A trip to the bowser in Australia’s most popular vehicle could soon cost as much as $176, a local expert has claimed.
Russia’s increasingly provocative incursion into Ukraine could displace tens of thousands of civilians, disrupt stock markets, destabilise European supply chains – and, according to energy experts, drive global fuel prices to unprecedented highs.
Over the past month Russian armed forces have been stationed on and around the Ukrainian border, tendering an ominous threat of invasion. Since the beginning of this week, the 200,000-strong military has begun encroaching into the internationally-recognised sovereign state.
President Vladimir Putin may yet back off following the annexing of pro-Moscow regions to the east or roll the dice on a full-scale land invasion, however either move would likely have significant ramifications on the international fuel trade and lead to price hikes for ordinary Australians at the bowser.
Russia is the currently the world’s third-largest producer of crude oil – the primary raw ingredient used to make petrol and diesel – behind only the USA and Saudi Arabia, and approximately 2.5 per cent of its total output is transported via Ukrainian pipelines.
While this might not sound like a significant portion, any destabilisation of the region could threaten that supply and spook foreign markets.
Further, the recent implementation of Western economic sanctions on Russia and Putin-allied oligarchs – including Gennady Timchenko (below), the multi-billionaire owner of petrochemical giant Sibur Holding – may lead to retaliatory policy measures designed to hit foreign countries at the hip pocket.
The cost of fuel is already climbing across the globe due to to a wide and complex range of factors. In Australia, 95 octane petrol has an average price of $1.79 nationally (as of 23 February 2022).
At that level, filling up a Volkswagen Polo city car from empty costs $71.60, filling up a Mazda CX-30 SUV costs $91.29, and filling up a petrol Toyota HiLux ute – currently Australia’s most popular vehicle – costs $143.20.
However, due to recent events, analysts expect those numbers to increase by between 10 and 20 per cent in the coming weeks and months.
“The Ukraine situation is likely going to lead to even higher fuel prices in Australia,” Vlado Vivoda – a senior lecturer in strategic studies and an expert on international energy relations at Deakin University – told Drive.
“The extent of price increases will depend on the scale of the invasion or conflict, as well as the international community’s reaction to it – including the extent of sanctions, and Russian responses, particularly as these relate to its oil and gas exports.”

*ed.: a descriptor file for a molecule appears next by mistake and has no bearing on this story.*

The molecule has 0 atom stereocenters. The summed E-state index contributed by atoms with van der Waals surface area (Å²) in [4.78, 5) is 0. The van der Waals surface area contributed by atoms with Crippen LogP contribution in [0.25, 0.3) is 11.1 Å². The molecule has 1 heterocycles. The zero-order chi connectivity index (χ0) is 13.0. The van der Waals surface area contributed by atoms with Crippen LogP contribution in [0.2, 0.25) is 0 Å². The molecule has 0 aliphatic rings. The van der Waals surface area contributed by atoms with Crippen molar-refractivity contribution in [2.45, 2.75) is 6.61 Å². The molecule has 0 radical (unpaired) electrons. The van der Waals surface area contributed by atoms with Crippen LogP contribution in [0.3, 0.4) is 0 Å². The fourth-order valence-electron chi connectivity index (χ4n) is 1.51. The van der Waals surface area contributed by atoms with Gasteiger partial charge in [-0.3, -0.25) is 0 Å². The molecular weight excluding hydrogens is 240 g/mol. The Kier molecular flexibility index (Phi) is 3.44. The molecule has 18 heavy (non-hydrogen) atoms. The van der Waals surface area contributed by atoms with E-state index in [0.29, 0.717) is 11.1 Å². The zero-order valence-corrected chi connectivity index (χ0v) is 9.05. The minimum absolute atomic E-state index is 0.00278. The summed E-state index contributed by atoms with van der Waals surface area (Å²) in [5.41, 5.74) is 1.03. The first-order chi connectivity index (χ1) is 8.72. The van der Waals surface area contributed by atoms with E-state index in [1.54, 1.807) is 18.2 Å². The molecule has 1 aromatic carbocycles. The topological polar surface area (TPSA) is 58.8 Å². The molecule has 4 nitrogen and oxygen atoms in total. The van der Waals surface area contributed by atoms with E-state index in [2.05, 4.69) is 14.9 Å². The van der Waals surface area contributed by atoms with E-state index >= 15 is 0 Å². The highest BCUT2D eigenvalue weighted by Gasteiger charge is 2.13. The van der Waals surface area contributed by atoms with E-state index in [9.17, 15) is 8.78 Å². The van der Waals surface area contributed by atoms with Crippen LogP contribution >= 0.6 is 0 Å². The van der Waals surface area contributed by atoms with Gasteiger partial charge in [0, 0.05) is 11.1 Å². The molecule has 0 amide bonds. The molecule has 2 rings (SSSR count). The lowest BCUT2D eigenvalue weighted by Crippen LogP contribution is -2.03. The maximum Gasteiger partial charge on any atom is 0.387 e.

Last week, investment firm JP Morgan predicted oil prices could spike to $120 per barrel if Russian exports appear to falter. Currently, the price of oil sits at approximately $91.
“My estimate is that [the increases predicted by JP Morgan] would translate to an average of at least $2.00 per litre [for petrol] across Australian capital cities … the highest fuel prices on record,” Mr Vivoda noted.
At $2.00 per litre, filling up a Volkswagen Polo city car from empty would cost $78.00, filling up a Mazda CX-30 SUV would cost $102.00, and filling up a petrol Toyota HiLux ute would cost $160.00.
Mr Vivoda added, in a worst-case scenario, a full-scale Russian invasion and the subsequent economic sanctions could send prices at high as $2.20 per litre for standard unleaded petrol in Australia. However, he considers this unlikely unless circumstances change dramatically.
“Alternatives to Russian oil are scarce in a tight market and prices would have to increase … Any sizeable disruption would have a severe impact on prices.
“Only about 250,000 barrels of of Russian oil are transported via pipelines in the Ukraine, however it would be difficult for European refiners to find alternatives to this medium sour crude blend in the short term.”
At a high of $2.20 per litre in Australia, filling up a Volkswagen Polo city car from empty would cost $88.00, filling up a Mazda CX-30 SUV would cost $112.20, and filling up a petrol Toyota HiLux ute (shown below) would cost $176.00.
Despite the bold prediction, Mr Vivoda claimed it is unlikely the fluctuations will significantly affect consumer behaviour and prompt car buyers to consider smaller engines or electric models.
“Long-term petrol prices at or above $2.50 per litre would probably be sufficient to cross the tolerance threshold among many consumers, and make alternatives increasingly attractive.
“There are several factors which may lead to a change in buying habits with regards to car choices. First, and most importantly, this needs to be encouraged by changes in government policy towards alternative fuels and technologies in the transportation sector, along with public messaging, financial incentives which encourage switching to electric vehicles, and car fuel standards regulations.”
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